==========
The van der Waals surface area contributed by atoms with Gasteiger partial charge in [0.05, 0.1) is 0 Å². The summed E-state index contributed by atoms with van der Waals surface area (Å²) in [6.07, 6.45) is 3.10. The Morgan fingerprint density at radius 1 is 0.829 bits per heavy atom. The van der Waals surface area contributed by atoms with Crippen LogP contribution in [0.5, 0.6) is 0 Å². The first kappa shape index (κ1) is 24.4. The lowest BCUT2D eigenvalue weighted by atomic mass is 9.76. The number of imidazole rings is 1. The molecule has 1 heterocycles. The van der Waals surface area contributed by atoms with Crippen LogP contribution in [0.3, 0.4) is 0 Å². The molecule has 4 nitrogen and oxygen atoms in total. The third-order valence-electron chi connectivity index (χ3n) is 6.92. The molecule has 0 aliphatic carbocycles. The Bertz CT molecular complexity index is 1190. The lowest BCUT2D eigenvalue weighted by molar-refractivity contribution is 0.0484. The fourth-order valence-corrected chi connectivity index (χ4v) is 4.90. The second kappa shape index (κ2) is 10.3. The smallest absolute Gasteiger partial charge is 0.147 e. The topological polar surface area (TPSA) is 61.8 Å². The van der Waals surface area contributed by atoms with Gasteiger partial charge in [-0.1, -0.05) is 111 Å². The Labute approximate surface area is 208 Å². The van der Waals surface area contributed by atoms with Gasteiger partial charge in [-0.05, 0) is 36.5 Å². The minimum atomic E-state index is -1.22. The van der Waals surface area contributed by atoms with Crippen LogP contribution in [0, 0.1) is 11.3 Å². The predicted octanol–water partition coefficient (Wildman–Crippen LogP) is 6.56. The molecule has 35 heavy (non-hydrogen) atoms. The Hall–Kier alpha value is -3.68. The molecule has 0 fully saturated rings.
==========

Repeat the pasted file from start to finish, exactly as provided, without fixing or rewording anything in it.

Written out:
The van der Waals surface area contributed by atoms with Gasteiger partial charge in [0.05, 0.1) is 0 Å². The summed E-state index contributed by atoms with van der Waals surface area (Å²) in [6.07, 6.45) is 3.10. The Morgan fingerprint density at radius 1 is 0.829 bits per heavy atom. The van der Waals surface area contributed by atoms with Crippen LogP contribution in [0.5, 0.6) is 0 Å². The first kappa shape index (κ1) is 24.4. The lowest BCUT2D eigenvalue weighted by atomic mass is 9.76. The number of imidazole rings is 1. The molecule has 1 heterocycles. The van der Waals surface area contributed by atoms with Crippen LogP contribution in [0.3, 0.4) is 0 Å². The molecule has 4 nitrogen and oxygen atoms in total. The third-order valence-electron chi connectivity index (χ3n) is 6.92. The molecule has 0 aliphatic carbocycles. The Bertz CT molecular complexity index is 1190. The lowest BCUT2D eigenvalue weighted by molar-refractivity contribution is 0.0484. The fourth-order valence-corrected chi connectivity index (χ4v) is 4.90. The second kappa shape index (κ2) is 10.3. The smallest absolute Gasteiger partial charge is 0.147 e. The topological polar surface area (TPSA) is 61.8 Å². The van der Waals surface area contributed by atoms with Gasteiger partial charge in [-0.1, -0.05) is 111 Å². The Labute approximate surface area is 208 Å². The van der Waals surface area contributed by atoms with Gasteiger partial charge in [-0.05, 0) is 36.5 Å². The minimum atomic E-state index is -1.22. The van der Waals surface area contributed by atoms with Crippen LogP contribution in [0, 0.1) is 11.3 Å². The predicted octanol–water partition coefficient (Wildman–Crippen LogP) is 6.56. The molecule has 35 heavy (non-hydrogen) atoms. The Hall–Kier alpha value is -3.68. The molecule has 0 fully saturated rings.